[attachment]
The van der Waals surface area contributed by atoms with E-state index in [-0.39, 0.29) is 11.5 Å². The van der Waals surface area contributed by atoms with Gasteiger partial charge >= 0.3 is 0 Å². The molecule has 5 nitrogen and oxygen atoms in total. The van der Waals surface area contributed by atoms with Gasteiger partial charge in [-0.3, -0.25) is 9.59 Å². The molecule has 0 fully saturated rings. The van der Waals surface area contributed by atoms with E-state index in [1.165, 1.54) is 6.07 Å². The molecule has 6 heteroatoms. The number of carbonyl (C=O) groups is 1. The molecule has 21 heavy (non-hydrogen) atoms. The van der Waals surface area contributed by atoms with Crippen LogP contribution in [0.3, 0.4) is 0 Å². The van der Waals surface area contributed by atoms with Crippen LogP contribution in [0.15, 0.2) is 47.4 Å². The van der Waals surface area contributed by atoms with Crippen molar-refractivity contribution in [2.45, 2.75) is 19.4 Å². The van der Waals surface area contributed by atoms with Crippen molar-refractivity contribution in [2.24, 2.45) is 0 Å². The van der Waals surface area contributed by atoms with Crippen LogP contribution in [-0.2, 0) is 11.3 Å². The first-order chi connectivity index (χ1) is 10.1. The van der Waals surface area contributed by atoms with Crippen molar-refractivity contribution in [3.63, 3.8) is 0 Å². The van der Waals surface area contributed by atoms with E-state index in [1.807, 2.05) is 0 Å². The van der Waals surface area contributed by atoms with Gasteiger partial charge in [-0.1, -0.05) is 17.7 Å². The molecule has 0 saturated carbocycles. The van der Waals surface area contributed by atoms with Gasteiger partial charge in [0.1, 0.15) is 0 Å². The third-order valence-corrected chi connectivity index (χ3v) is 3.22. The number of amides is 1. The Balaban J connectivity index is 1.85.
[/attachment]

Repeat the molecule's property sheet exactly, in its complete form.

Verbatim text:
The van der Waals surface area contributed by atoms with E-state index in [-0.39, 0.29) is 11.5 Å². The van der Waals surface area contributed by atoms with Gasteiger partial charge >= 0.3 is 0 Å². The molecule has 5 nitrogen and oxygen atoms in total. The van der Waals surface area contributed by atoms with Gasteiger partial charge in [-0.3, -0.25) is 9.59 Å². The molecule has 0 fully saturated rings. The van der Waals surface area contributed by atoms with E-state index in [1.165, 1.54) is 6.07 Å². The molecule has 6 heteroatoms. The number of carbonyl (C=O) groups is 1. The molecule has 21 heavy (non-hydrogen) atoms. The van der Waals surface area contributed by atoms with Crippen LogP contribution in [0.3, 0.4) is 0 Å². The van der Waals surface area contributed by atoms with Crippen LogP contribution in [0.15, 0.2) is 47.4 Å². The van der Waals surface area contributed by atoms with Crippen molar-refractivity contribution in [2.45, 2.75) is 19.4 Å². The van der Waals surface area contributed by atoms with Crippen molar-refractivity contribution in [2.24, 2.45) is 0 Å². The van der Waals surface area contributed by atoms with Crippen LogP contribution in [-0.2, 0) is 11.3 Å². The first-order chi connectivity index (χ1) is 10.1. The van der Waals surface area contributed by atoms with Crippen molar-refractivity contribution in [3.63, 3.8) is 0 Å². The van der Waals surface area contributed by atoms with E-state index in [1.807, 2.05) is 0 Å². The van der Waals surface area contributed by atoms with Gasteiger partial charge in [-0.1, -0.05) is 17.7 Å². The molecule has 0 saturated carbocycles. The van der Waals surface area contributed by atoms with Gasteiger partial charge in [0.1, 0.15) is 0 Å². The third-order valence-corrected chi connectivity index (χ3v) is 3.22. The number of amides is 1. The Balaban J connectivity index is 1.85.